The quarterly changes will attract plenty of attention but little can be judged from them given the volatility of the series, the possibility of revisions and the impact of the MNC and IFSC sectors.
Quarterly Changes: GDP +1.5%; GNP +0.6%
More significantly perhaps are the year-on-year changes for the first six months of the year.
- Real GDP (2012 prices)
- H1 2013: €85,163m
- H1 2014: €90,069m
That is an annual increase of 5.8%. For GNP the equivalent change is +6.0%. Wow!
Value added increased in all sectors when compared with H1 2013: (% = real annual growth, € = amount in 2012 prices)
- Agriculture, Forestry and Fisheries: +11.9% to €2.45bn
- Industry: +0.7% to €22.52bn
- with Building and Construction: +8.3% to €1.51bn
- Distribution, Transport, Communications and Software: +10.9% to €20.35bn
- Public Administration and Defence: +3.7% to €3.22bn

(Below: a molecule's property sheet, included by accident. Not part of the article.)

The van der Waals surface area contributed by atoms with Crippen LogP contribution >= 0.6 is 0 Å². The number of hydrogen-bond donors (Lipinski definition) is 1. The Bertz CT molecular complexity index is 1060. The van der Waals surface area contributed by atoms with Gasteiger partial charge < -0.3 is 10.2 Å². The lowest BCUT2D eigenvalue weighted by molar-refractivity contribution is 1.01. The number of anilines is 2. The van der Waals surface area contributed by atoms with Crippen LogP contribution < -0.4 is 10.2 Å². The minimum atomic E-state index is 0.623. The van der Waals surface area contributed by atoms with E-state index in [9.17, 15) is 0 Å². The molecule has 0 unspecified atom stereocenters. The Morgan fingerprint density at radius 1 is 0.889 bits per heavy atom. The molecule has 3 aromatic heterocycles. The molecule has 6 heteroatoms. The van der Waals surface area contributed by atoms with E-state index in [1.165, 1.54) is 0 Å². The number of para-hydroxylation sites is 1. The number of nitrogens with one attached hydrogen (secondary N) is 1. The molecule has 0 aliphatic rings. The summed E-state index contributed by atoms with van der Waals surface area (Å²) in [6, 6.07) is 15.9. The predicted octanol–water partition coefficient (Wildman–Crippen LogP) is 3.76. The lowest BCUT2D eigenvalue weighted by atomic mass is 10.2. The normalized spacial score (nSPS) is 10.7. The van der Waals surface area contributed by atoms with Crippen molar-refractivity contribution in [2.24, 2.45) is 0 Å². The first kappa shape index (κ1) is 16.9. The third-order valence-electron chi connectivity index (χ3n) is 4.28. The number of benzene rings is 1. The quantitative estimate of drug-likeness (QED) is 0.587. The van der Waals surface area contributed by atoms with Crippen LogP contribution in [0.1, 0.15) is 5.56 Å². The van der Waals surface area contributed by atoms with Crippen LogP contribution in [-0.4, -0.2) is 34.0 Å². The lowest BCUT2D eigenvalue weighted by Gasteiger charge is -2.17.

- Other Services (including implied rent): +3.3% to €33.90bn
- Taxes on goods/services less subsidies: +9.8% to €8.31bn
For fiscal rules junkies, nominal GDP for H1 2014 is €90.2 billion. Last April’s Stability Programme Update had a forecast of nominal GDP in 2014 of €168.4 billion. The methodological revisions completed by the CSO over the summer and the recent growth mean that a nominal GDP of around €180 billion is now likely this year. Sticking with the Department’s 3.6% nominal growth projection for next year gives a 2015 figure of €186.5 billion. These increases in the denominator will significantly improve the appearance of fiscal ratios.
Although net exports increased and contributed around 40% of the increase in GDP the remainder is due to domestic demand. Real total domestic demand in H1 2014 is 4.0% up on the equivalent period in 2013. Although all components are up (consumption +1.2%, government expenditure +5.2%) much of the increase is driven by investment which is up 11.3% year-on-year. In recent years much of the volatility in this component has been the result of aircraft purchases by leasing companies based in Ireland.
The current account of the Balance of Payments shows a surplus of 4.3% of GDP for H1 2014 compared to one of 2.5% of GDP for H1 2013.